Explaining the basic terms
It takes a while for the average consumer to get up to speed with terms like “kilowatt hours”, “second price tags” and “lifetime costs”. Here are some basic terms relating to EnerGuide and ENERGY STAR® that you need to know to help customers make informed choices.
Annual energy cost: the total cost of energy required to operate a unit in a year. It is calculated by multiplying the unit’s EnerGuide rating (in kWh) by local electricity costs (in $/kWh).
EnerGuide label: a label applied to an appliance or other product and that displays a product’s energy-consumption rating and other important information about the unit. EnerGuide is a mark of the Government of Canada and proof of the independent verification of the data displayed.
ENERGY STAR: an initiative administered by NRCan, operating under an agreement with the United States Environmental Protection Agency, which identifies those units that perform at or above high efficiency levels.
First price tag: the purchase price of a unit. Normally, a unit’s energy efficiency rating affects the purchase price only very slightly, if at all.
Greenhouse gasses (GHGs): pollutants such as carbon dioxide, nitrous oxide and methane that are released into the earth’s atmosphere and that contribute to planetary warming by trapping excess heat from the sun. GHGs are by-products of the energy used to manufacture the product and the energy used to run it.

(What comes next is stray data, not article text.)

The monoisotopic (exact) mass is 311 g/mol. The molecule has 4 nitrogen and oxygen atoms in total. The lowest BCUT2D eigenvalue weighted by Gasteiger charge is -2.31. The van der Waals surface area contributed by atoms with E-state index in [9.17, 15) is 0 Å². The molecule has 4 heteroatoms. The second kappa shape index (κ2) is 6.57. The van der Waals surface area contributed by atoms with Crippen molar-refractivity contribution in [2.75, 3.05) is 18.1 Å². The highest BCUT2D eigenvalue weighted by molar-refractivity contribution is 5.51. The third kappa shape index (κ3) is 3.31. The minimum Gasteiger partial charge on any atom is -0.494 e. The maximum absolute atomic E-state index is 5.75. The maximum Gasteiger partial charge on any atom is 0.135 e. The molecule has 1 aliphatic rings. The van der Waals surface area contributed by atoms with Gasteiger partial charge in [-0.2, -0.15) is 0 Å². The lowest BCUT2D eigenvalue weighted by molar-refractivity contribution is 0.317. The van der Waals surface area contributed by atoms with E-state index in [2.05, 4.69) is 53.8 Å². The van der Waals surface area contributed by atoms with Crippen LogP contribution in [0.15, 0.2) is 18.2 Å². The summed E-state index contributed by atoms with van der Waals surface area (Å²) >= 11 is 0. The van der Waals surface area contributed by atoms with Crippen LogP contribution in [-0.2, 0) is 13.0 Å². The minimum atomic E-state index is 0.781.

Kilowatt hour (kWh): the amount of electrical energy supplied by one kilowatt over an hour. A kWh is equivalent to using a 100-watt light bulb for 10 hours or running a hot shower for about three minutes.
Lifetime energy cost: the total cost to run a unit over its expected lifetime. It is calculated by multiplying the annual energy cost by the number of years of expected use.
Second price tag: the price paid by the buyer to operate a unit over its lifetime. Products that carry the ENERGY STAR designation always pay for themselves in reduced energy costs over their lifecycles.
The ENERGY STAR name and symbol are administered and promoted in Canada by Natural Resources Canada and are registered in Canada by the United States Environmental Protection Agency.
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